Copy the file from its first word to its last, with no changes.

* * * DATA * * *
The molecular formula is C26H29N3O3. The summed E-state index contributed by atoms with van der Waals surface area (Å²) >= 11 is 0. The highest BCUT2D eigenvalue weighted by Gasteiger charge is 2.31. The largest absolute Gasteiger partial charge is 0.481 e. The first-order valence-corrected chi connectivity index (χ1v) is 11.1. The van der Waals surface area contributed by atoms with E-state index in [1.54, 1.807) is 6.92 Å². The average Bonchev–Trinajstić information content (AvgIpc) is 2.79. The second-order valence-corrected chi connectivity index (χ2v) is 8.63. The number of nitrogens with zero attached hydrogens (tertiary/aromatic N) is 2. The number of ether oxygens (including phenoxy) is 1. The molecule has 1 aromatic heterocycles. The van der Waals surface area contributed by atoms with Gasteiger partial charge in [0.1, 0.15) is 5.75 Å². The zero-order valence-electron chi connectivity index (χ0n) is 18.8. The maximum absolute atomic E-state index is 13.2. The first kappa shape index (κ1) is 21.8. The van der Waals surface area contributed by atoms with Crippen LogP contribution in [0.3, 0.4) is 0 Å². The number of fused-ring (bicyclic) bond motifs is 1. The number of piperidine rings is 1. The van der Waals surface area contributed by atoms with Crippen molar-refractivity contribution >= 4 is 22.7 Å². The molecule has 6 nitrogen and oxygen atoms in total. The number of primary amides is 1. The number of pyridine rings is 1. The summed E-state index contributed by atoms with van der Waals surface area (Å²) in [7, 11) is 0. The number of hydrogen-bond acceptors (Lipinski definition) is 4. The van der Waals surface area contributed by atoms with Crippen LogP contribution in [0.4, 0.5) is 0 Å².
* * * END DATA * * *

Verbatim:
The molecular formula is C26H29N3O3. The summed E-state index contributed by atoms with van der Waals surface area (Å²) >= 11 is 0. The highest BCUT2D eigenvalue weighted by Gasteiger charge is 2.31. The largest absolute Gasteiger partial charge is 0.481 e. The first-order valence-corrected chi connectivity index (χ1v) is 11.1. The van der Waals surface area contributed by atoms with E-state index in [1.54, 1.807) is 6.92 Å². The average Bonchev–Trinajstić information content (AvgIpc) is 2.79. The second-order valence-corrected chi connectivity index (χ2v) is 8.63. The number of nitrogens with zero attached hydrogens (tertiary/aromatic N) is 2. The number of ether oxygens (including phenoxy) is 1. The molecule has 1 aromatic heterocycles. The van der Waals surface area contributed by atoms with Gasteiger partial charge in [0.1, 0.15) is 5.75 Å². The zero-order valence-electron chi connectivity index (χ0n) is 18.8. The maximum absolute atomic E-state index is 13.2. The first kappa shape index (κ1) is 21.8. The van der Waals surface area contributed by atoms with Crippen LogP contribution in [0.3, 0.4) is 0 Å². The number of fused-ring (bicyclic) bond motifs is 1. The number of piperidine rings is 1. The van der Waals surface area contributed by atoms with Crippen molar-refractivity contribution >= 4 is 22.7 Å². The molecule has 6 nitrogen and oxygen atoms in total. The number of primary amides is 1. The number of pyridine rings is 1. The summed E-state index contributed by atoms with van der Waals surface area (Å²) in [7, 11) is 0. The number of hydrogen-bond acceptors (Lipinski definition) is 4. The van der Waals surface area contributed by atoms with Crippen LogP contribution in [0.4, 0.5) is 0 Å².